Item description for The Heritage of Traditional Malay Literature: A Historical Survey of Genres, Writings, And Literary Views (Verhandelingen Van Het Koninklijk Instituut Voor Tall-, Land- En Volkenkunde) by Vladimir Braginsky...
Traditional literature, or "the deed of the reed pen" as it was called by its creators, is not only the most valuable part of the cultural heritage of the Malay people, but also a shared legacy of Malaysia, Indonesia, Singapore, and Brunei.
This book, the first comprehensive survey of traditional Malay literature in English since 1939, embraces more than a millennium of Malay letters from the vague data of the seventh century up to the early beginnings of the modern literatures in the late nineteenth century. The long path trodden by traditional Malay literature is viewed in historical and theoretical perspectives as a development of integral system, caused by cultural and religious changes, primarily by gradual Islamization. The book not only repesents an original study based on a specific historico-theoretical approach, but it is also a complete reference work and an indispensable manual for students.
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scholarly study of Malay literature Sep 27, 2005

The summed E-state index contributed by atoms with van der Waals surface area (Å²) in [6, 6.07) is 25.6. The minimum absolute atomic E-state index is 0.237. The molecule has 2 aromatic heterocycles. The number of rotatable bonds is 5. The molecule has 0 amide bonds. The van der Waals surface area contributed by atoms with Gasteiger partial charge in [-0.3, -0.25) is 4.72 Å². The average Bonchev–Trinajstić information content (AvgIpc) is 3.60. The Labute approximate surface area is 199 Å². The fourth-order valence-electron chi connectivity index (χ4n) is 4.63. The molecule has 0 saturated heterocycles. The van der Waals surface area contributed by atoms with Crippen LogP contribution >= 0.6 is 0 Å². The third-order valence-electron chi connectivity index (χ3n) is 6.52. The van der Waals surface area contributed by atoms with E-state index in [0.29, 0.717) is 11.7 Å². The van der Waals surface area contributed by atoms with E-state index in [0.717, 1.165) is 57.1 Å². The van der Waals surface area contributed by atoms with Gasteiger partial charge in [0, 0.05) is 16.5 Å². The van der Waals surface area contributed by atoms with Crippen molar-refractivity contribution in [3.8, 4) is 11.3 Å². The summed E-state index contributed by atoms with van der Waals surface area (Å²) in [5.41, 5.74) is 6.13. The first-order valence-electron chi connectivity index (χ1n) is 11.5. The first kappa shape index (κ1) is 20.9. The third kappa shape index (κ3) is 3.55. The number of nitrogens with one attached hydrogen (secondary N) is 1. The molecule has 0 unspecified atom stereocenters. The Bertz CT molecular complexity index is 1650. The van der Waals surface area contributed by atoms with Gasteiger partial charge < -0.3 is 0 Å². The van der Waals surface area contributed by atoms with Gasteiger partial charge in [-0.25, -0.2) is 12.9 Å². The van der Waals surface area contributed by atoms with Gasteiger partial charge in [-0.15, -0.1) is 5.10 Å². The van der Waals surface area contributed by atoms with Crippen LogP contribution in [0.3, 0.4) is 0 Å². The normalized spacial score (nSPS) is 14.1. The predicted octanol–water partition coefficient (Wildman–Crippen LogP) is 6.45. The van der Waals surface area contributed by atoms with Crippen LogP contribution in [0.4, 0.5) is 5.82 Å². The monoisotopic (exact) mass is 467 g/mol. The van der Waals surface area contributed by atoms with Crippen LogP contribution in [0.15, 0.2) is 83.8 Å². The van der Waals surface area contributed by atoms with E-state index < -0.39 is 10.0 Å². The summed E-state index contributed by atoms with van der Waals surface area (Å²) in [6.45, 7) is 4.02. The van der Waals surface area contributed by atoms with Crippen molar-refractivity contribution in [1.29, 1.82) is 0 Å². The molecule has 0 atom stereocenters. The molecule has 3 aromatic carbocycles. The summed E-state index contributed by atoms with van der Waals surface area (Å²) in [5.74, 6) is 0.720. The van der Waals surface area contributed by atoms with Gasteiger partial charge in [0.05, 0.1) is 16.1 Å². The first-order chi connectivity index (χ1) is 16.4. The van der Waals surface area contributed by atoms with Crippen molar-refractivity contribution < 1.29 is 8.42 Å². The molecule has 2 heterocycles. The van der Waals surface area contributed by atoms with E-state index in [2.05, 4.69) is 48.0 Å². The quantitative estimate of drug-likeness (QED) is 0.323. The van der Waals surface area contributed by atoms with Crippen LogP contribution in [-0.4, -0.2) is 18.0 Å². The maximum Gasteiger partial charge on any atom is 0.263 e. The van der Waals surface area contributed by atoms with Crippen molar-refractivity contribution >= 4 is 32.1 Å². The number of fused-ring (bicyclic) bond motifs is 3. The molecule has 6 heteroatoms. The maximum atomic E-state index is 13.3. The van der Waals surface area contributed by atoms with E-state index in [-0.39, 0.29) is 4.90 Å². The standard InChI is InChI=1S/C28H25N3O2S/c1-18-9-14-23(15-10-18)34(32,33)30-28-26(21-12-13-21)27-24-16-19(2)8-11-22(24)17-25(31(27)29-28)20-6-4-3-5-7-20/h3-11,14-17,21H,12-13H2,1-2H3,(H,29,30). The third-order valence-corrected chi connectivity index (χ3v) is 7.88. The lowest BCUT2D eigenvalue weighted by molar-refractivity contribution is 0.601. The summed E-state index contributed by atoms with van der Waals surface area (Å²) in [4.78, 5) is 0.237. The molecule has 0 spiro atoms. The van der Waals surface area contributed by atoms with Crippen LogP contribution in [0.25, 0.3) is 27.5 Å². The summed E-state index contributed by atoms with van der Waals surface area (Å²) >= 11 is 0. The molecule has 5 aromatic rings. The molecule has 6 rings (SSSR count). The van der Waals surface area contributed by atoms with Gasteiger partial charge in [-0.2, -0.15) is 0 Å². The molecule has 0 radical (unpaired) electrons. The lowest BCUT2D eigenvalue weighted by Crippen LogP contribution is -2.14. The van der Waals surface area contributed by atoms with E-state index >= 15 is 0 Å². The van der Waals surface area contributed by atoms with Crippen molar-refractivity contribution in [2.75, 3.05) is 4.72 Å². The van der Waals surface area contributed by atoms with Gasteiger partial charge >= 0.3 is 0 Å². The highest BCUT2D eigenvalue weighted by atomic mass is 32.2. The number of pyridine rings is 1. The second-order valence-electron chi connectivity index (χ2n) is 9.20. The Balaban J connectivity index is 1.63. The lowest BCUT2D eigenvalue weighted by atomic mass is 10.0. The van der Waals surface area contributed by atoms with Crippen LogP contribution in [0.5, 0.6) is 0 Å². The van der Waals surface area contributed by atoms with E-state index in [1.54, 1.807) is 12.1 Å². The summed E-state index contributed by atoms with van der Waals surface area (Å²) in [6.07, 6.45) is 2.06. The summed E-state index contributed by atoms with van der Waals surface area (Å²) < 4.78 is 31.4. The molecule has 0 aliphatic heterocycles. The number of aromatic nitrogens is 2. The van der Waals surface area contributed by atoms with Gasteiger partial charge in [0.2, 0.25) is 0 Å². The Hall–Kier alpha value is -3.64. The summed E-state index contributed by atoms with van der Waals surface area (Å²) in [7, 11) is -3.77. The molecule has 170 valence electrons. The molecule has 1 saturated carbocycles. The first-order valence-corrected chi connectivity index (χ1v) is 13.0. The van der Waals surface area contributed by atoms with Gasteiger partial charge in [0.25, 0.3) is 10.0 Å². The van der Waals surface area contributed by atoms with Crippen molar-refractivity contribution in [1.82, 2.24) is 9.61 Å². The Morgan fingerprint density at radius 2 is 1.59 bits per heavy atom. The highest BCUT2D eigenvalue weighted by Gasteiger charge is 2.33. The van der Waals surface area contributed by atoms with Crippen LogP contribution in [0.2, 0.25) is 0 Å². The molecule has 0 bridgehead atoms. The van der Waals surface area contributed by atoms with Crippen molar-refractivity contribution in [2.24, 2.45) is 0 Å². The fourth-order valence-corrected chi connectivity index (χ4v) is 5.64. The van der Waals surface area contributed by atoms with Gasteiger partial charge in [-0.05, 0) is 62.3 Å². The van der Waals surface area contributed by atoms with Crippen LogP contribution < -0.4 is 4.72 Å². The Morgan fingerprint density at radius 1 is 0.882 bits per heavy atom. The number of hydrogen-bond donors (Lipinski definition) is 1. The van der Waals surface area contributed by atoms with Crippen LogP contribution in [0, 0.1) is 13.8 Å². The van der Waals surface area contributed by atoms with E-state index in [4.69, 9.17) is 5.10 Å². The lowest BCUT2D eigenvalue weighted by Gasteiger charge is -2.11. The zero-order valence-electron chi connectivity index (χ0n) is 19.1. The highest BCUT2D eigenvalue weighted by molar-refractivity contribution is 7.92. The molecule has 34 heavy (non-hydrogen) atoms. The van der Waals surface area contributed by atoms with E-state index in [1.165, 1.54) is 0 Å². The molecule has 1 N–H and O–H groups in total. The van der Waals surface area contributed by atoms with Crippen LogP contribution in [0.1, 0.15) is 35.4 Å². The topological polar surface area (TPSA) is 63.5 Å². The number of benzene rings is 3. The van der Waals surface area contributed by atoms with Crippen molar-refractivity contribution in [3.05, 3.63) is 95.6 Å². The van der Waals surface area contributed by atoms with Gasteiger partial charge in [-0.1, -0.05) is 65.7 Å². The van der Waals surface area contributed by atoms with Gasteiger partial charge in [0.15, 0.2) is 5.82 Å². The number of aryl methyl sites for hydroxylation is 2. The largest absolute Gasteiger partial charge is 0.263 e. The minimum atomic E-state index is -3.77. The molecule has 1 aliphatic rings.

A rich literature dating back to the seventh century which reflects Sanskrit and Islamic elements and forms, Persian and Sufi poetics, and philosophical concepts of Plato and Aristotle as these were filtered through various Middle Eastern and Asian lands, Malay literature is nonetheless ethnically and geographically confined so that it is possible to "embrace at a single glance...the relative completeness of its forms and themes." Braginsky, Professor of Southeast Asian Languages and Cultures at the University of London, does so; although for him to refer to his voluminous, impressively scholarly study ranging from generalizations to meticulous examination of lines of poetry as a "glance" is an understatement if ever there was one. Practically speaking, Malay literature as a distinct literary tradition is no more, having been effaced by the social and cultural forces of the modern world. Besides, the Malay culture of Southeast Asia never had the vast population and large geographical reach of the dominant regional powers of China and India. Yet Malay literature managed to exert an outsized, though limited, influence on the incomparably more widespread, lasting regional literatures for its richness from the way it "fused, adapted, transfigured, and indiginized" the varied influences it came into contact with as well as for the complex forms it worked over the course of its periods defined by Braginsky. One wishes for more samplings of Malay writings. But more would have made a large and dauntingly complete and learned book with an 80-page bibliography larger, though perhaps less daunting. No matter--ones solidly motivated to learn about Malay literature will gain from the work what they need to know for a full appreciation of its historical background, subjects, and forms, and for Western readers, its exoticism.
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